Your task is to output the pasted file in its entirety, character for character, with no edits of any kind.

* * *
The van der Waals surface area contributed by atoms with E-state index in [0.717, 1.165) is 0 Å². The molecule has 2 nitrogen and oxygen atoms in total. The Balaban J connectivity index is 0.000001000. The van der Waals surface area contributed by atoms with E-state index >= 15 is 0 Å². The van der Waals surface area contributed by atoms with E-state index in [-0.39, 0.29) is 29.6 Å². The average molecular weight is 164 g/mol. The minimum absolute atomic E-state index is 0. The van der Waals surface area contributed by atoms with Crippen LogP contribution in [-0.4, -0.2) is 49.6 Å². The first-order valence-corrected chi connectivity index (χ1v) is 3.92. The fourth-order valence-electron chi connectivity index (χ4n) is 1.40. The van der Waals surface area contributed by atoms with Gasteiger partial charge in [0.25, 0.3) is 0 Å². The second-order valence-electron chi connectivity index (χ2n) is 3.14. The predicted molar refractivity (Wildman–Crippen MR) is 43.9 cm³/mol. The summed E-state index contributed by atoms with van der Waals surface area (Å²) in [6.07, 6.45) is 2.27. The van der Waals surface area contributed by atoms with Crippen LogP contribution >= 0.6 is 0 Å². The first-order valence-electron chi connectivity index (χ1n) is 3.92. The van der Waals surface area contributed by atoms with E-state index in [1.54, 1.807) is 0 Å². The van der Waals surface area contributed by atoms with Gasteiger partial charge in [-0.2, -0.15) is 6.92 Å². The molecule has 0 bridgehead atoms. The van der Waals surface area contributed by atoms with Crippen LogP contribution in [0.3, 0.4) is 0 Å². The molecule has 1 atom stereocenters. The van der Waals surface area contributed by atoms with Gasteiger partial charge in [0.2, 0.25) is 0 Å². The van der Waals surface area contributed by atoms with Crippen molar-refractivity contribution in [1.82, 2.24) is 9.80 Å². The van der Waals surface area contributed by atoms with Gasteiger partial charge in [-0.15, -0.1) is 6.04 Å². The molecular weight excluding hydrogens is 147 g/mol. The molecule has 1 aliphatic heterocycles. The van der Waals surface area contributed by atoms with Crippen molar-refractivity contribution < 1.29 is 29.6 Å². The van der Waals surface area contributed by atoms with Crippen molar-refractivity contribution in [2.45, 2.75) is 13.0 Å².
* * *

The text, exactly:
The van der Waals surface area contributed by atoms with E-state index in [0.717, 1.165) is 0 Å². The molecule has 2 nitrogen and oxygen atoms in total. The Balaban J connectivity index is 0.000001000. The van der Waals surface area contributed by atoms with E-state index >= 15 is 0 Å². The van der Waals surface area contributed by atoms with E-state index in [-0.39, 0.29) is 29.6 Å². The average molecular weight is 164 g/mol. The minimum absolute atomic E-state index is 0. The van der Waals surface area contributed by atoms with Crippen LogP contribution in [-0.4, -0.2) is 49.6 Å². The first-order valence-corrected chi connectivity index (χ1v) is 3.92. The fourth-order valence-electron chi connectivity index (χ4n) is 1.40. The van der Waals surface area contributed by atoms with Gasteiger partial charge in [0.25, 0.3) is 0 Å². The second-order valence-electron chi connectivity index (χ2n) is 3.14. The predicted molar refractivity (Wildman–Crippen MR) is 43.9 cm³/mol. The summed E-state index contributed by atoms with van der Waals surface area (Å²) in [6.07, 6.45) is 2.27. The van der Waals surface area contributed by atoms with Crippen LogP contribution >= 0.6 is 0 Å². The first-order valence-electron chi connectivity index (χ1n) is 3.92. The van der Waals surface area contributed by atoms with E-state index in [1.54, 1.807) is 0 Å². The van der Waals surface area contributed by atoms with Gasteiger partial charge in [-0.2, -0.15) is 6.92 Å². The molecule has 0 bridgehead atoms. The van der Waals surface area contributed by atoms with Crippen LogP contribution in [0.3, 0.4) is 0 Å². The molecule has 1 atom stereocenters. The van der Waals surface area contributed by atoms with Gasteiger partial charge in [0.2, 0.25) is 0 Å². The van der Waals surface area contributed by atoms with Crippen molar-refractivity contribution in [1.82, 2.24) is 9.80 Å². The van der Waals surface area contributed by atoms with Gasteiger partial charge in [-0.15, -0.1) is 6.04 Å². The molecular weight excluding hydrogens is 147 g/mol. The molecule has 1 aliphatic heterocycles. The van der Waals surface area contributed by atoms with Crippen molar-refractivity contribution < 1.29 is 29.6 Å². The van der Waals surface area contributed by atoms with Crippen molar-refractivity contribution in [2.45, 2.75) is 13.0 Å².